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275647 Posts in 27717 Topics by 4283 Members Latest Member: - otto Most online today: 75 - most online ever: 429 (November 03, 2007, 04:35:43 AM)
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Author Topic: Worldbuilding: Looking for samples  (Read 3408 times)
davout1805
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Posts: 3


« on: March 07, 2010, 02:15:19 PM »

Hello,

I'd like to use Universalis to create my campaign setting. I'm looking for any demos, samples, game logs, etc of game sessions of Universalis used for setting creation. Does anyone know where there might be some?


I did come across http://www.indie-rpgs.com/forum/index.php?topic=9538.0 which was interesting but pretty much just listed the established tenets without the game play.

Thanks.
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Valamir
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« Reply #1 on: March 17, 2010, 03:12:01 PM »

I don't know of any resources that exactly fit the bill.  But tell us more what you're looking to do, and I'll see if I have some suggestions or tips you might find valuable.
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davout1805
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Posts: 3


« Reply #2 on: April 07, 2010, 05:19:38 PM »

I don't know of any resources that exactly fit the bill.  But tell us more what you're looking to do, and I'll see if I have some suggestions or tips you might find valuable.

Thank you for the reply. As I stated I want to create a campaign setting. I've played around with Dawn of Worlds (http://www.gnomestew.com/tools-for-gms/collaborative-world-building-dawn-of-worlds). However, I found it a little too rules light leaving many things up in the air.

One of the things I want to do is create three (or more) "eras" of history: ancient, distant, recent.  In each successive era, there would generally be more "events", the time between events would generally be shorter, and each event would be more detailed. I'm not sure how this would integrate with scenes. How would I translate an event that transpired in a scene to a date within the time line?

I envision a player taking a character/civilization/nation and describe what is going on, and other players can interrupt and inject a complication and etc. Any ideas on how to get the feel for the different era into play? Each player gets more coins for each successive era?

However, one thing to note is that the ancient (or pre-ancient) era would most likely be when deities and other power beings would be created - powerful meaning more traits, meaning higher coin cost. In the ancient era, grant each player with coins that can only be used for these traits on these types of components?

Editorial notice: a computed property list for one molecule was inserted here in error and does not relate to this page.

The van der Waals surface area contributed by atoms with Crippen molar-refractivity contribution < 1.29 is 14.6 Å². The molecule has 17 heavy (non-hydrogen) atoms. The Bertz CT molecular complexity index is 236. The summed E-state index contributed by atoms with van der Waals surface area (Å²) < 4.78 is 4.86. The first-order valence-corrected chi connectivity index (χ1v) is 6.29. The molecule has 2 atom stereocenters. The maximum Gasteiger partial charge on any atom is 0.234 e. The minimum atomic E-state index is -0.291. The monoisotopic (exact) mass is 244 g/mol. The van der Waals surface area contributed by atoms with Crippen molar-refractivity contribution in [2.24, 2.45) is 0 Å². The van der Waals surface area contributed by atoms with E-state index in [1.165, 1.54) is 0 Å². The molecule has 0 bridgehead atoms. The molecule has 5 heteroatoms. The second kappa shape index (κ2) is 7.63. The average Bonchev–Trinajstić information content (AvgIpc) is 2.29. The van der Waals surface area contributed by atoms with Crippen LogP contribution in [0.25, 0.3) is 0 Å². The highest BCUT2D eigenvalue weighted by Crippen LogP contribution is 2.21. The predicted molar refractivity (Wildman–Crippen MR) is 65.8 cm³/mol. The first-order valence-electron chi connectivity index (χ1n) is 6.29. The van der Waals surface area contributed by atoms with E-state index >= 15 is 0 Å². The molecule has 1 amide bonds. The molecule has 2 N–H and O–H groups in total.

This brings up a similar issue regarding nations. I don't necessarily want nations to be easily removed at a drop of the hat. So having each region or city of the nation be a trait sound reasonable?

Thanks.
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Valamir
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« Reply #3 on: April 07, 2010, 06:37:22 PM »

I would plan on making each era a completely seperate game.  I'd play them on seperate days so that the distance of time clouds your player's memories a bit making the past details a liittle bit fuzzy.

I'd make the things you're talking about part of the tenets and gimmicks of each era...like "every player must create a diety, when they do, all players must contribute 3 Coins each to the diety which can be defined later but contribute to Importance now"

You might try a gimmick to split the kinds of scenes you do.  You might have "history scenes" and "legendary scenes'.  You might have a gimmick where you have to alternate types of scenes.  In the Ancient era each historical scene has to be 100 years in the future.  In the distant era 10.  in the recent era 1.  In the history scenes you play nations and gods and armies and world leaders who serve as proxies for nations and armies.  In the legendary scenes you play people.  Individuals somehow tied to the historical scene.  Maybe directly, maybe just dust in the wind types but these are the stories that come down through the ages.  The tale of "Adrianna and the tin cup seller".  "How Lord Gravis lost his fear"  that sort of thing.

One thing to keep in mind though.  Universalis is a game that starts from a point and then just explodes in crazy random and often initially incoherent ways.  The more you go into it with an idea of what you want your campaign setting to be like the more disappointed with the results you're likely to be.  Use Tenets to hit some of the key points like "no elves" or "all magic comes from spirits of the dead" or whatever.  But try to avoid having a target end result that you're shooting for.


Any of that sound like heading in a direction you like?
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davout1805
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Posts: 3


« Reply #4 on: April 07, 2010, 09:29:28 PM »

Any of that sound like heading in a direction you like?

Yes thank you very much. I'll give it a shot.
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